OC Transpo GPS troubles frustrate commuters, app developers

Riders who rely on mobile phone apps to predict when their bus is coming have been frequently out of luck the last few weeks. Intermittent problems with the GPS data feed from OC Transpo are to blame, app developers say.

Real-time bus arrival information not delivered reliably during recent cold snap

App developer Ali Al-Munayer says the feed has had frequent outages over the past few weeks with little information forthcoming from the bus company. (Susan Burgess)

During some of the coldest weeks of the year, OC Transpo riders searching their phones for reliable information about when their buses might turn up may have contributed to a server overload that made bus GPS data unreliable.

A variety of smartphone apps use a GPS data feed from OC Transpo to give users the most up-to-date information about arrival times for city buses.

But in the first few days of January, Ali Al-Munayer, the creator of an app called Ottawa Transit, began hearing complaints from customers that GPS data was not appearing in the app.

"The issue was happening primarily during the afternoon rush hour, and then over a few days it started happening during the morning rush hour as well," Al-Munayer said.

Al-Munayer said he contacted OC Transpo by email and Twitter. His first tweet on the topic appeared Jan. 2. Yet OC Transpo appears not to have notified customers of a problem until Jan. 9, when it posted on Twitter that it was aware of problems with GPS accuracy on mobile apps and was working on the problem.

He stopped noticing problems on Jan. 11, the same day OC Transpo sent an e-mail to him and other developers to tell them it was aware of issues and was working to fix them, he said. January 11 was also when it was unseasonably warm in the city. The high temperature was 9 C.

He said he hasn't heard anything since about whether problems are likely to recur, and wants OC Transpo to improve its communication with developers. 

"My app alone, I have 5,000 users that use it daily," said Al-Munayer. "So imagine 5,000 people not getting the data they need...it's just going to be bad for everyone."

High demand affected system, says OC Transpo

OC Transpo on Monday blamed "server overloads" for the recent problems, saying in a statement the issues were related to increased demand from independent apps. 

Measures have been taken to stabilize the systems but "further work and investigation into the performance issues continue," said Pat Scrimgeour, OC Transpo's director of transit customer systems and planning, in the statement.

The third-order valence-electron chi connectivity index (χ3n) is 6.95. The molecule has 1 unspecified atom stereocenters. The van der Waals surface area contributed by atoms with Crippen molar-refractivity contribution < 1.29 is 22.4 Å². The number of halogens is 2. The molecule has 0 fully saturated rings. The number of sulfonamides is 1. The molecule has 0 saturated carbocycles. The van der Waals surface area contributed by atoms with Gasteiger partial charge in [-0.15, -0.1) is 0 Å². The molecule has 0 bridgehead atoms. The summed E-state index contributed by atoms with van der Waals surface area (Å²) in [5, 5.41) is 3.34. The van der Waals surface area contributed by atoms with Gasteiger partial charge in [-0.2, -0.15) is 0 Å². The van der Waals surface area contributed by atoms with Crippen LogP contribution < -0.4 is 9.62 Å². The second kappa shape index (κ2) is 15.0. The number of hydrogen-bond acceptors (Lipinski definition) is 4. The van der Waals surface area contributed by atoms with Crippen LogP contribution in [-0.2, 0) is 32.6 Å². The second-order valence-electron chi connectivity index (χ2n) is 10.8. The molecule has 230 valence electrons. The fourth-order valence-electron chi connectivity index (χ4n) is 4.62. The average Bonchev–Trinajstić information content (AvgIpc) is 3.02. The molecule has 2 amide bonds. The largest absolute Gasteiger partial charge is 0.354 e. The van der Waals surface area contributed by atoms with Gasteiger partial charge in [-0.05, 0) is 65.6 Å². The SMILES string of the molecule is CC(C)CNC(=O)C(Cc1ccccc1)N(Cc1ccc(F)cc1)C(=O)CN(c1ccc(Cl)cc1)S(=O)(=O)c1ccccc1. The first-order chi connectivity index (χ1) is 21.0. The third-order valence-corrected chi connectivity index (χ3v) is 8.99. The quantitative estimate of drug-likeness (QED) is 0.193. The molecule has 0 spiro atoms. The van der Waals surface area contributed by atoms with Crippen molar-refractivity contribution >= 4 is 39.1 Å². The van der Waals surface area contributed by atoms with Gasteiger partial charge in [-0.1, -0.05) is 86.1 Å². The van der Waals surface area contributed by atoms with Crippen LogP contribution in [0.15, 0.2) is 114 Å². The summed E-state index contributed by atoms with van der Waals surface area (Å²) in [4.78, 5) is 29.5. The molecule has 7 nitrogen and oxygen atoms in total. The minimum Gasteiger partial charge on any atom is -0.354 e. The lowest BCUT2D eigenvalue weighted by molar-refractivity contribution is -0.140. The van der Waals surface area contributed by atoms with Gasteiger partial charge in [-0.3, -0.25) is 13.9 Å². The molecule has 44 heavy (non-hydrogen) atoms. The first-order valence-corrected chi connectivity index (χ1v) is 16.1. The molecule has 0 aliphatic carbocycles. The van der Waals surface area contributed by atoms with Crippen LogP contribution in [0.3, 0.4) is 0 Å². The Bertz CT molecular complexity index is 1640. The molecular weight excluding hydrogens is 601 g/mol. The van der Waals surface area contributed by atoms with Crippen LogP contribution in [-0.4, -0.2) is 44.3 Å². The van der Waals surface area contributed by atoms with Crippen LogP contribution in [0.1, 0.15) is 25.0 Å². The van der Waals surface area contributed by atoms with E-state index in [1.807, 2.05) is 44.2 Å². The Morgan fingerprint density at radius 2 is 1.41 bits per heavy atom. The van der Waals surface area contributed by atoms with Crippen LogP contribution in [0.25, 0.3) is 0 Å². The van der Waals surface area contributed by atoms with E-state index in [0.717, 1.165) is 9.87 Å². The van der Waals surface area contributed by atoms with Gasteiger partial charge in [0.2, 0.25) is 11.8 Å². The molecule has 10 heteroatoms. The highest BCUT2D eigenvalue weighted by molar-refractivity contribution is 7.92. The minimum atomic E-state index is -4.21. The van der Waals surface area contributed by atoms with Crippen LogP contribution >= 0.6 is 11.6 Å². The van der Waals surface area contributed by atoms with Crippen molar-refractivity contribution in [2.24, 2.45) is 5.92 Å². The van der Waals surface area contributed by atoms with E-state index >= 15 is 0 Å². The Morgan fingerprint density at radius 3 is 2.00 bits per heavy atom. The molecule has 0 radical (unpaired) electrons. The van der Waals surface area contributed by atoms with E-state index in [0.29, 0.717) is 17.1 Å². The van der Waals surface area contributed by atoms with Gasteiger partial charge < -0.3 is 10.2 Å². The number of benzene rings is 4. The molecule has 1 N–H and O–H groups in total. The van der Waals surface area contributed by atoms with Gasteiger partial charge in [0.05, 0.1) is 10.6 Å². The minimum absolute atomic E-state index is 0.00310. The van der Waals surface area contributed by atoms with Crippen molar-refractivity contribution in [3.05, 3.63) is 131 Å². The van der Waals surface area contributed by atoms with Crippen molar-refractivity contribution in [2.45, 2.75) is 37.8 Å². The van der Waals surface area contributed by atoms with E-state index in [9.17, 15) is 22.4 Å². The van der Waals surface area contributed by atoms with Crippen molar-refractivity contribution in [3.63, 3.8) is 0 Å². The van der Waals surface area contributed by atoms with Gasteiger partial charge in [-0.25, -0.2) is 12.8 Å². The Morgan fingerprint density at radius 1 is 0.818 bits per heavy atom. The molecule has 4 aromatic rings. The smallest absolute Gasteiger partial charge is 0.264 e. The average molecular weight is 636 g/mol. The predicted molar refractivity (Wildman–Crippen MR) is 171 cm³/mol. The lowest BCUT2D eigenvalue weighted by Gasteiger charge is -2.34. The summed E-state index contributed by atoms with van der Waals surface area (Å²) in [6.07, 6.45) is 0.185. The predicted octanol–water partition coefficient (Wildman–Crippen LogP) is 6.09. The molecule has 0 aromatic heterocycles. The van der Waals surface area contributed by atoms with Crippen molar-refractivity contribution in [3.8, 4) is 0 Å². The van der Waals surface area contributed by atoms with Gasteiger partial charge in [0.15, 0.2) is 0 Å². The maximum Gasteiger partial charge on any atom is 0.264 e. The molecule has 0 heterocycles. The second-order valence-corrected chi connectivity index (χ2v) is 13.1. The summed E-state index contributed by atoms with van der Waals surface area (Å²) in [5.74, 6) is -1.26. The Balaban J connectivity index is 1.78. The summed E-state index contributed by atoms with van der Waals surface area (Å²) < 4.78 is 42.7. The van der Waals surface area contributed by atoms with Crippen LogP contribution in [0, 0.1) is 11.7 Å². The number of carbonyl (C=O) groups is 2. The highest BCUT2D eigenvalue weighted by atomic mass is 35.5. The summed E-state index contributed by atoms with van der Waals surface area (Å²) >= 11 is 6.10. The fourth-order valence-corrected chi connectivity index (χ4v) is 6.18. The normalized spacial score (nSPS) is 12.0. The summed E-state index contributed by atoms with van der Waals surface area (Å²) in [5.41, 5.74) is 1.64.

Marianne Ariganello is among those hungry for accurate information about bus arrival times. She uses OC Transpo for her commute and to get her 15-month-old daughter home from daycare and said GPS data has failed to display on her app several times recently, including while she was waiting for a number 87 bus on Monday morning.

"I'm very glad that there is GPS. I wish it was more reliable," Ariganello said.

Ariganello also has complaints about the accuracy of GPS data when it does display. One evening last week, she left the daycare with her daughter expecting a three-to-five-minute wait for the bus, but it turned into half an hour.

"Thankfully, we baby-wear, so she's a little bit snuggled up inside my coat with me, but she also can get cranky when she's waiting so long," Ariganello said.

During bad weather people are more anxious to know when their bus is coming, and when the buses are delayed, people are checking (arrival times) more often.- Bus Buddy developer Larry Dunkelman

Predictions bound to be imperfect

The data OC Transpo provides is normally good but "with any computer system there's going to be a hiccup now and then," said Larry Dunkelman, the developer of another popular app called Bus Buddy.

Sometimes, those problems are an indirect result of cold and weather conditions that affect traffic, such as snowstorms, he said.

"During bad weather people are more anxious to know when their bus is coming, and when the buses are delayed, people are checking (arrival times) more often," Dunkelman said. "This probably puts a heavier load on their servers than normal."

Riders also need to be realistic about the predictions made possible by GPS, Dunkelman said.

The system makes calculations based on the typical travel time between stops, but he said a traffic snarl could mean the predicted arrival time displayed on a rider's smartphone changes multiple times as the system re-calculates.